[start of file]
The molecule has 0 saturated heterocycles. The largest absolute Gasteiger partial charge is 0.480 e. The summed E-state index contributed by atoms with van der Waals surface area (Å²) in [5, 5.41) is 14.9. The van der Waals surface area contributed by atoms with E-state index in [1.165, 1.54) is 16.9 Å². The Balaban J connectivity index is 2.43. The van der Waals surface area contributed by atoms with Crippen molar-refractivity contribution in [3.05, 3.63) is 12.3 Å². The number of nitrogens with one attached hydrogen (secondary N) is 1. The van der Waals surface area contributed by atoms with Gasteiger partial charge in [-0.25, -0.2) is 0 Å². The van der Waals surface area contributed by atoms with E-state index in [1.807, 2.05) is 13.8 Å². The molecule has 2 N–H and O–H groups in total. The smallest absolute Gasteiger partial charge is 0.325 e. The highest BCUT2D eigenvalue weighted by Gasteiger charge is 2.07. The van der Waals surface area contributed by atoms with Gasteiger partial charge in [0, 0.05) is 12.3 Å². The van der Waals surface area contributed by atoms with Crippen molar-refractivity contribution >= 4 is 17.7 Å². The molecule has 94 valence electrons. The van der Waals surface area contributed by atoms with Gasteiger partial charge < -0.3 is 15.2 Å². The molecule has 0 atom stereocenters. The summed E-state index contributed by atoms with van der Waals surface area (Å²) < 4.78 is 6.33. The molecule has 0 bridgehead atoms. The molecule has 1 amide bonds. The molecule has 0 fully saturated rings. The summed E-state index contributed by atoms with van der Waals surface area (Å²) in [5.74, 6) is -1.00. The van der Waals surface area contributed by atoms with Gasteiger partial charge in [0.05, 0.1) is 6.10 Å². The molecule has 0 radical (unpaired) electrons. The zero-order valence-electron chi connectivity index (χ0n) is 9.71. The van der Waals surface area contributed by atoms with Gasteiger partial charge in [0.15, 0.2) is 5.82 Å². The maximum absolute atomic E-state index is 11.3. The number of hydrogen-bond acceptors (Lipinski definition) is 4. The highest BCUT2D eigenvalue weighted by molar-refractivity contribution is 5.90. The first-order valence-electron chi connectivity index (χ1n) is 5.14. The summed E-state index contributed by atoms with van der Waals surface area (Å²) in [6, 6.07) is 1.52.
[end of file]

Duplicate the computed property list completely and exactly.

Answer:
The molecule has 0 saturated heterocycles. The largest absolute Gasteiger partial charge is 0.480 e. The summed E-state index contributed by atoms with van der Waals surface area (Å²) in [5, 5.41) is 14.9. The van der Waals surface area contributed by atoms with E-state index in [1.165, 1.54) is 16.9 Å². The Balaban J connectivity index is 2.43. The van der Waals surface area contributed by atoms with Crippen molar-refractivity contribution in [3.05, 3.63) is 12.3 Å². The number of nitrogens with one attached hydrogen (secondary N) is 1. The van der Waals surface area contributed by atoms with Gasteiger partial charge in [-0.25, -0.2) is 0 Å². The van der Waals surface area contributed by atoms with E-state index in [1.807, 2.05) is 13.8 Å². The molecule has 2 N–H and O–H groups in total. The smallest absolute Gasteiger partial charge is 0.325 e. The highest BCUT2D eigenvalue weighted by Gasteiger charge is 2.07. The van der Waals surface area contributed by atoms with Gasteiger partial charge in [0, 0.05) is 12.3 Å². The van der Waals surface area contributed by atoms with Crippen molar-refractivity contribution >= 4 is 17.7 Å². The molecule has 94 valence electrons. The van der Waals surface area contributed by atoms with Gasteiger partial charge < -0.3 is 15.2 Å². The molecule has 0 atom stereocenters. The summed E-state index contributed by atoms with van der Waals surface area (Å²) < 4.78 is 6.33. The molecule has 0 bridgehead atoms. The molecule has 1 amide bonds. The molecule has 0 fully saturated rings. The summed E-state index contributed by atoms with van der Waals surface area (Å²) in [5.74, 6) is -1.00. The van der Waals surface area contributed by atoms with Gasteiger partial charge in [0.05, 0.1) is 6.10 Å². The molecule has 0 radical (unpaired) electrons. The zero-order valence-electron chi connectivity index (χ0n) is 9.71. The van der Waals surface area contributed by atoms with Gasteiger partial charge in [0.15, 0.2) is 5.82 Å². The maximum absolute atomic E-state index is 11.3. The number of hydrogen-bond acceptors (Lipinski definition) is 4. The highest BCUT2D eigenvalue weighted by molar-refractivity contribution is 5.90. The first-order valence-electron chi connectivity index (χ1n) is 5.14. The summed E-state index contributed by atoms with van der Waals surface area (Å²) in [6, 6.07) is 1.52.